Parents Ruin Sports for Their Kids by Obsessing About Winning

Being on a team teaches children teamwork, sacrifice, and other great lessons—which can all be negated if adults are too focused on the score.
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Every sports cliche you can think of, I have uttered: teamwork, respect for the coach, being part of something bigger than yourself, and practice making perfect. But as I look back over a decade and a half watching my sons play sports, I have to confess the dirty truth: I wanted to win.  I worked hard, I spent hours in preparation and I wanted to win.  I had organized snacks and brought drinks.  I scrubbed uniforms and cleats.  I drove for miles, arrived an hour early, stood in freezing temperatures, forsaken anything else I might have done with my day. I did not want to return home without a win.  

The aching desire to win can be seen on the sidelines of competitions even among the youngest participants. Parents pace the sidelines, twitching at every kick or pitch or shot of the ball, shouting exhortations at their children and the team. I have watched parents cover their eyes, unable to watch, such is the stress they feel.  In many cases it becomes clear that it is the parents who want to win. Parents want the dopamine thrill of winning, the heady rush that adults feel with success.  Winning, even for spectators (and the research was done only on males), gives a testosterone surge, and losing actually lowers hormone levels.  As parents we so identify with our kids that their success quickly becomes our own.  As spectators, parents seek confirmation even at the earliest stages that great athletic possibilities exist for their child:  a better team, starting spot, varsity experience or college scholarship.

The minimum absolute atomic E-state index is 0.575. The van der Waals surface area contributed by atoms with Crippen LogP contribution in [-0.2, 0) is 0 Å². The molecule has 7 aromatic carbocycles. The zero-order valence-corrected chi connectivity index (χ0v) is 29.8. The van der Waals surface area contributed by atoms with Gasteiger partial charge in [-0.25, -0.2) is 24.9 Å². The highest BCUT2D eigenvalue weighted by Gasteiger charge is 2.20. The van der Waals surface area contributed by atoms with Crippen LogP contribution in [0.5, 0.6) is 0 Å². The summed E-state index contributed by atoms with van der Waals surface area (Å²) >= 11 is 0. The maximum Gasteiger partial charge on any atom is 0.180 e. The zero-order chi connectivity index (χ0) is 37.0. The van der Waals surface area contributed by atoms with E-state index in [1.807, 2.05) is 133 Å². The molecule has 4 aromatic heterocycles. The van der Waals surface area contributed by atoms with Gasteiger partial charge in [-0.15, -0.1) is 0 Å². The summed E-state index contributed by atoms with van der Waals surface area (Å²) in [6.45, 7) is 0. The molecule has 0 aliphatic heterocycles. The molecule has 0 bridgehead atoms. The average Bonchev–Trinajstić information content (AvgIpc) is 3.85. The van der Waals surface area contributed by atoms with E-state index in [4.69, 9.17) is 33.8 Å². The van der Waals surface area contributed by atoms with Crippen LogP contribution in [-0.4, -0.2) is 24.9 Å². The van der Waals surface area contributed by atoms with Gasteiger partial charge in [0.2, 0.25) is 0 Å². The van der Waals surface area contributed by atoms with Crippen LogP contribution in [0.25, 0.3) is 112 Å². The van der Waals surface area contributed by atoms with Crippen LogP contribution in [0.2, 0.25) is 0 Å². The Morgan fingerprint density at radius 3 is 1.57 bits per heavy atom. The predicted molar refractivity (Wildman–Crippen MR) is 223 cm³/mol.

Soccer has kept my family close. Long car trips, weekends away, and a subject of shared interest that does not involve me mentioning the words “homework,” "study," or “college” has drawn us together.  But it is all too easy, after a miserable, long drive, bumper to bumper down the New Jersey and then Pennsylvania turnpikes in foul winter weather, to forget why I have my kids play sports and just think, They have got to win this game.  It starts so innocently, asking my child, “How is the team training? How good are these teams you are up against this weekend? Have you played them before and did you win?  Do you think you guys can win this weekend?” No fake casual tone can hide the message: I have driven across three states in wretched conditions and am now going to spend a weekend in a noisy hotel looking out over a highway or perhaps the garbage dumpsters, so you better make this worth my while.  No kid needs this pressure.  Their coaches want to win, and their teammates want to win. Knowing that they could let down their parents is counterproductive. 

When my youngest son was about 10, he told me why he loved weekend soccer trips. Eighteen boys he likes, playing together on and off the field for 48 hours, with short breaks to sleep and eat junk food adds up to one happy kid. Winning?  Winning, he told me, was fun, but even when they lost, the boys had just as much fun together.  

Parents think they want success for their kids but in many ways they want if for themselves.  Their kids, it turns out, want pizza.